Mark Metcalf
Moving Pictures

2012 Academy Awards

By - Feb 24th, 2012 04:00 am
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The Academy Awards. Ho hum … are they still doing that? At the first Academy Awards, no one was invited, they just announced the awards. Now, you hear about it for a month in advance. There are red carpets and low cut gowns everywhere, and no one is bitchy about other actors for at least a week.

The first Award for Best Picture went to arguably the last great silent film, Wings. This year’s Award for Best Picture will probably go to a silent film. So how far have we come, really? The Artist probably does deserve to win. It’s a genuine feel good film and it tells a very familiar story with wit, passion, charm, and great skill. I like that it’s a low budget film, made without studio interference, and is still finding its audience. In a blue sky universe, The Tree of Life would win because it takes the art of filmmaking to a new level and makes it accessible to everyone. It is profound, disturbing, beautiful, and it demands that you watch and listen closely. It does not spoon feed you thrills; you have to think. It uses an entirely new storytelling vocabulary and it succeeds, if you give it your time.

The Descendents and Moneyball shouldn’t even be around the Awards. They are both good pictures but there are several small pictures that are much better. They are both nominated for Best Writing (Adapted Screenplay) and should be, but it’s a toss-up. I think Brad Pitt is a spectacular character actor and he does a good, but not Award-worthy job in Moneyball. The same is true of George Clooney in The Descendents. He does a pretty good job of hiding the fact that he is a movie star, but that flat-footed run down the street in docksiders isn’t enough to warrant an award. If he was a serious actor, he would have done something with his hair. It works every time for DeNiro.

Meryl Streep will win Best Actress for The Iron Lady. She has to win. She’s been nominated more times that anyone and hasn’t won since 1983. That’s almost thirty years ago. She has to win. Viola Davis will win someday, and she should. She’s extremely good every time out, and I hope she gets to play a full-out part someday soon. Michelle Williams is extraordinary as Marilyn Monroe in My Weekend with Marilyn, but the movie isn’t even as good as The Iron Lady (which it isn’t very good either). Rooney Mara is surprising in The Girl With the Dragon Tattoo, so good that Daniel Craig steps aside and lets her have the movie. But the part is so well conceived, I have a feeling Suzanne Sommers could play Lisbeth Salander.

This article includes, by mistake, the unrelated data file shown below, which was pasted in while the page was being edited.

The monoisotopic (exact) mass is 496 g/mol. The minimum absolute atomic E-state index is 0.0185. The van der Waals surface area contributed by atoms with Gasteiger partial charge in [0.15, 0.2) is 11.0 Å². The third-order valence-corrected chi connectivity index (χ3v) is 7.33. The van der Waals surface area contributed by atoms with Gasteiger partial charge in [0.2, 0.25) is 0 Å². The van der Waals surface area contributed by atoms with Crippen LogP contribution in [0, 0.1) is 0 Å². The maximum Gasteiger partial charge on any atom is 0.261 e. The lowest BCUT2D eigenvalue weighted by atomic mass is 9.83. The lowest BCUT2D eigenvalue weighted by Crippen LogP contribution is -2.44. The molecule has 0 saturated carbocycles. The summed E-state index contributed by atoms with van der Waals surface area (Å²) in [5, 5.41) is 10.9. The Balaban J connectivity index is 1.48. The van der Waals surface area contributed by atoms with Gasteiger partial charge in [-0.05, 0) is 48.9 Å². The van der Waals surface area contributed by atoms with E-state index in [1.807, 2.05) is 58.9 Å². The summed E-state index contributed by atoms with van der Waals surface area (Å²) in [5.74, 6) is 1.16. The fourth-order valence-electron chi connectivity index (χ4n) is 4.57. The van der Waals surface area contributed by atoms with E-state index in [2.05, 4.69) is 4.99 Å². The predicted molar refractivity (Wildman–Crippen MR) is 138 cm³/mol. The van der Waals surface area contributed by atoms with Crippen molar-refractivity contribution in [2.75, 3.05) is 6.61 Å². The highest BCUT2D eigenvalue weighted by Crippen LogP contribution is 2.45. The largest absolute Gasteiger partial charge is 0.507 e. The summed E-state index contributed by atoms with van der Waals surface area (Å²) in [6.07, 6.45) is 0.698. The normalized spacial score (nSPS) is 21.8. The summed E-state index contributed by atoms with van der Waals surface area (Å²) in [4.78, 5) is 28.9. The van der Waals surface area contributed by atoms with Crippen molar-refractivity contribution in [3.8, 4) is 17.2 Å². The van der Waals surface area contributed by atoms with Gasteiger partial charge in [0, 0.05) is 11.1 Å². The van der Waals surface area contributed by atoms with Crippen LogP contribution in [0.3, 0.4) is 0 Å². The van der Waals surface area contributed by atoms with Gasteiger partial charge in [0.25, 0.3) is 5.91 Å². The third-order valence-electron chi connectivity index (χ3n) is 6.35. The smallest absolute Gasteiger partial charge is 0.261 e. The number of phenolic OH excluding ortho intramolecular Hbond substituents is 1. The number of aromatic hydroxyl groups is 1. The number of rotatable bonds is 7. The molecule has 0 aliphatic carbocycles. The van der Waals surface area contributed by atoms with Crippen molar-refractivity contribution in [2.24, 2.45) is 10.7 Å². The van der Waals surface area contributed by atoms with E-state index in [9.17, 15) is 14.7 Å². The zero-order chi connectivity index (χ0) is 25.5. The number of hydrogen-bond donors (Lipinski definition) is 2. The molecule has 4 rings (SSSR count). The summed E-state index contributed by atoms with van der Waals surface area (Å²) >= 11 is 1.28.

Martin Scorsese did a phenomenal job outside his comfort zone with Hugo, but the Academy tossed him a bone when they gave him the Best Director Award for The Departed, which was not his best work, so they may over look him for this year’s Award. Michel Hazanavicius may win for The Artist, and he deserves it in the same way the film deserves Best Picture. Woody Allen has been gone too long and Terence Malick is too far ahead of the curve, so neither of them will win. I guess it’s the guy with the accent.

I wish Gary Oldman would win Best Actor, but not many people have seen Tinker, Tailor, Soldier, Spy. It’s a great performance and such a departure from the usual operatic indulgence that he does so well. Clooney may get it just because he’s got dignity, integrity, and he’s smart without being an intellectual, at least by Hollywood standards (or he looks like he is), and Hollywood is all about appearances. He seems to be capable of picking up the Movie Star Leading Man banner that no one has carried well since Clark Gable.

One last thing: I hope Melissa McCarthy wins Best Supporting Actress for her role in Bridesmaids because it is a surprising, outside the box, dagger in your eye performance in an otherwise mediocre film. But they will probably give it to Octavia Spencer, which will make me happy too because she has labored long and hard for many years. Max Von Sydow should win Best Supporting Actor for Incredibly Annoying and Ridiculously Cloying, or whatever it’s called (Extremely Loud & Incredibly Close). He is by far the best thing in the film, except for the magnificent Zoe Caldwell who virtually disappears inside the Grandmother, and Von Sydow doesn’t say a word so it will work nicely with The Artist.

I hope it doesn’t go on all night.

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